ANYONE CAN BE A MUSICIAN: ART SCHOOL PEDAGOGY AND THE RISE OF THE NONMUSICIAN
This presentation will be based on an area of my PhD research which, in an update to Frith and Horne (1987) and Walker (1987), investigated specific pedagogical practices within art colleges and the effect they had on punk, post punk, and the new wave through the 1970s. The reimagining of hierarchies which occurred where the changing nature of art and music interlocked through the philosophies of Cage and Duchamp and supported the idea that anyone could be an artist. Garnering information from interviews conducted with art college influenced musicians, including Gavin Bryars, Brian Eno, Gina Birch, Stephen Mallinder and Dexter Dalwood, it was apparent that this education infused with the presence of the avantgarde, helped the rise of the DIY musician, or self named nonmusician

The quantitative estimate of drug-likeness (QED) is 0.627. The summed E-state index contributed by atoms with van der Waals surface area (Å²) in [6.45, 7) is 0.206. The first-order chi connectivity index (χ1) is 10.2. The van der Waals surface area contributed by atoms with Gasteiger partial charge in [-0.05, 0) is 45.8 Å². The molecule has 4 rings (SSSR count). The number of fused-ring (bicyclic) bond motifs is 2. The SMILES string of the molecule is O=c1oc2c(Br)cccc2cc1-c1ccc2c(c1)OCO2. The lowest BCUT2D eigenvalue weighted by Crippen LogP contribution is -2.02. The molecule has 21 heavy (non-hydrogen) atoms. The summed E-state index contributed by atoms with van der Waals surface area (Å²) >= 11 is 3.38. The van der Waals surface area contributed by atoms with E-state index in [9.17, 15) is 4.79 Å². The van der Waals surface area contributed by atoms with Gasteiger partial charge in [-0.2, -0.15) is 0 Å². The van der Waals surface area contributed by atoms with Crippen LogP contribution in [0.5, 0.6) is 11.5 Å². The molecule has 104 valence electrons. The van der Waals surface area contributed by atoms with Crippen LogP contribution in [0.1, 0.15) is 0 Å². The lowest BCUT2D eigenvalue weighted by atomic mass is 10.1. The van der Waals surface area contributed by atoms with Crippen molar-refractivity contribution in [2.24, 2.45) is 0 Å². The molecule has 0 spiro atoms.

This research, focusing on courses at Newcastle, Leeds, Ipswich, Sheffield, Liverpool, Bath and London based schools, suggests that lessons can be learnt from the position of the nonmusician, both for the pop music industry and its educational partners, changing the emphasis from preparing industry and technique focussed musicians to those who have a culturally and visually inclined, radical, experimental and philosophical outlook, based within a multidimensional environment. The aim is to reassess hierarchies present within the philosophies and practices of Higher Popular Music Education and to introduce a wider field for aspiring musicians, less confined to the structures of traditional music education.